Re: [XTalk] GOSPEL (OF THE KINGDOM) OF GOD
On Jan 19, 2011, at 12:53 AM, E Bruce Brooks wrote:
> To: Crosstalk
> In Response To: Gordon Raynal
> On: Jesus
> From: Bruce
> I here indulge my sense that it is not very productive to debate who
> what to who, and with a certain authority in Gordon's own
> presention, I will
> take Gordon's suggestions simply as made by him.
As I said in my note, after your run of many, many notes presenting
your understanding of the materials, I wanted to simply put a note to
briefly describe another vantage point for understanding the
historical figure of Jesus. You and I, in particular, have a very
different understanding of a.) the dating and relationship of sources,
b.) where to find the mission agenda and what the actual mission
agenda was, and c.) the genre of Mark and how Mark utilized his
sources to create his narrative of Jesus, the anointed. I entirely
agree that it would not be productive to enter into debate. The
purpose of my note was not to debate you, but to put on this list a
reminder of an alternate approach. Hence, I'm cutting out your own
responses to let them stand for the interested reader, and rather
simply write a bit about your last section.
> But the doing of history is a different thing, and for that, we need
> to park
> our feelings somewhere on the shore, and trek upstream, and face
> whatever we
> find at the source end. Or so it looks from here.
This rhetorical ploy that the differences we (and others) have are
motivated by "feelings" is dismissive in the extreme. Laying that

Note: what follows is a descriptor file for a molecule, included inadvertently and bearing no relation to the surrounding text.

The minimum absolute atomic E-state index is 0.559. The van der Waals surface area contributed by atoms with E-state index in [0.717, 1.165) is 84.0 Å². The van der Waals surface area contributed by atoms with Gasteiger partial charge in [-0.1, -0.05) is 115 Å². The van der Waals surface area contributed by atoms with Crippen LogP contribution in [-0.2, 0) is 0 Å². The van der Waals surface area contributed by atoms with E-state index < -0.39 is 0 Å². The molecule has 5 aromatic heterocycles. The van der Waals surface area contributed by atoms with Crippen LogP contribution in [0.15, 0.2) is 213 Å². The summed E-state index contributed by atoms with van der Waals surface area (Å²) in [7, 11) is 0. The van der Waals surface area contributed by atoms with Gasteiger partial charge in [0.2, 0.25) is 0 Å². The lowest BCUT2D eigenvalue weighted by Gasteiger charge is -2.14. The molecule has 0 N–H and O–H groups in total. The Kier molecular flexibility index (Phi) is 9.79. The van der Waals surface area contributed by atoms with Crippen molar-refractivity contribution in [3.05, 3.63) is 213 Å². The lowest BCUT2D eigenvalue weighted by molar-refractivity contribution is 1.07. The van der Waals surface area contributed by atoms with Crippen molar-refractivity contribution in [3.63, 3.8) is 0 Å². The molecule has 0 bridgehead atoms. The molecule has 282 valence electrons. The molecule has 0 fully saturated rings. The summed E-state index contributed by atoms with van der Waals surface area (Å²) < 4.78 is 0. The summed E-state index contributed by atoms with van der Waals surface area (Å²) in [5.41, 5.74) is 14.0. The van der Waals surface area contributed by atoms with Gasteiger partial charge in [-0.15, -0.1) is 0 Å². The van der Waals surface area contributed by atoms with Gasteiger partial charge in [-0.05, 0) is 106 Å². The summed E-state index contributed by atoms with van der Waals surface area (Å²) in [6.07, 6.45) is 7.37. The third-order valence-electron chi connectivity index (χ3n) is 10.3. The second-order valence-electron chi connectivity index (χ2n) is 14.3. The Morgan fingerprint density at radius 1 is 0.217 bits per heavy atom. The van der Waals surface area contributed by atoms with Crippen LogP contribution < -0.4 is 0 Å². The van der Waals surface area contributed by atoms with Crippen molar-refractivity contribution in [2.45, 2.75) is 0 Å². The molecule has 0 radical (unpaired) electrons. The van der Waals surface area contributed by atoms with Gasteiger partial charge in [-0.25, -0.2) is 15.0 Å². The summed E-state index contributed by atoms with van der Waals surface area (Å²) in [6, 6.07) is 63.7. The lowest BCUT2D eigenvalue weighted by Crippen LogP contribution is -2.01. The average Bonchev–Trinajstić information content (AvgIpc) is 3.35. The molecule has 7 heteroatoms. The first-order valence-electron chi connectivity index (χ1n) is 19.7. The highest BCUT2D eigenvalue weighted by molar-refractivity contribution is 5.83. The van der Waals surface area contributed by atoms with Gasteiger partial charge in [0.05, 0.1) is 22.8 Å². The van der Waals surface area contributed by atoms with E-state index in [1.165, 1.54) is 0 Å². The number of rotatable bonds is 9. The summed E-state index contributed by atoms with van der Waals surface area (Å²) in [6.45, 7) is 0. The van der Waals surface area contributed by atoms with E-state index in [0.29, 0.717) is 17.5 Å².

aside, I entirely agree that the issue is "the source end." You find
somewhere in Mark's Gospel that Source end. I understand Mark to be a
narrative creation from some 40 to 50 or so years after Jesus, and so
"not an Alpha" document, to use your language. (more like a Delta
communication, actually). I note this not to debate you in
particular, but to simply say that serious scholars are nowhere near a
consensus on Jesus, as every SBL Session shows, because the source
dating is so markedly different. But in addition to that, so is the
understanding of the genre of the materials we have. Thus the
differences will continue and continue.
- <<Ariel, D.T., A Survey of Coin Finds in Jerusalem,
Liber Annuus 32, 1982, pp 273-326.
Unless we have an old print copy in the pre-1985 stack here,
the data for denarii in Jerusalem is out of reach
just now, so, at least for the time being, I'll just shift to your
view that there weren't that many around in the city.
I'm having trouble getting hold of it as well, so I'll have to go by
memory, unfortunately. I did contact Ariel himself, but he's got nothing beyond
a single paper copy. While it's not strictly on topic, I do have H Gitler's
'A COMPARATIVE STUDY OF NUMISMATIC EVIDENCE FROM EXCAVATIONS IN JERUSALEM'
(Liber Annuus 1996), which covers bronze coinage from the city. No
imperial bronze is recorded from before the 4th Century, after the abolition of
the provincial mints, and their replacement with imperial ones.
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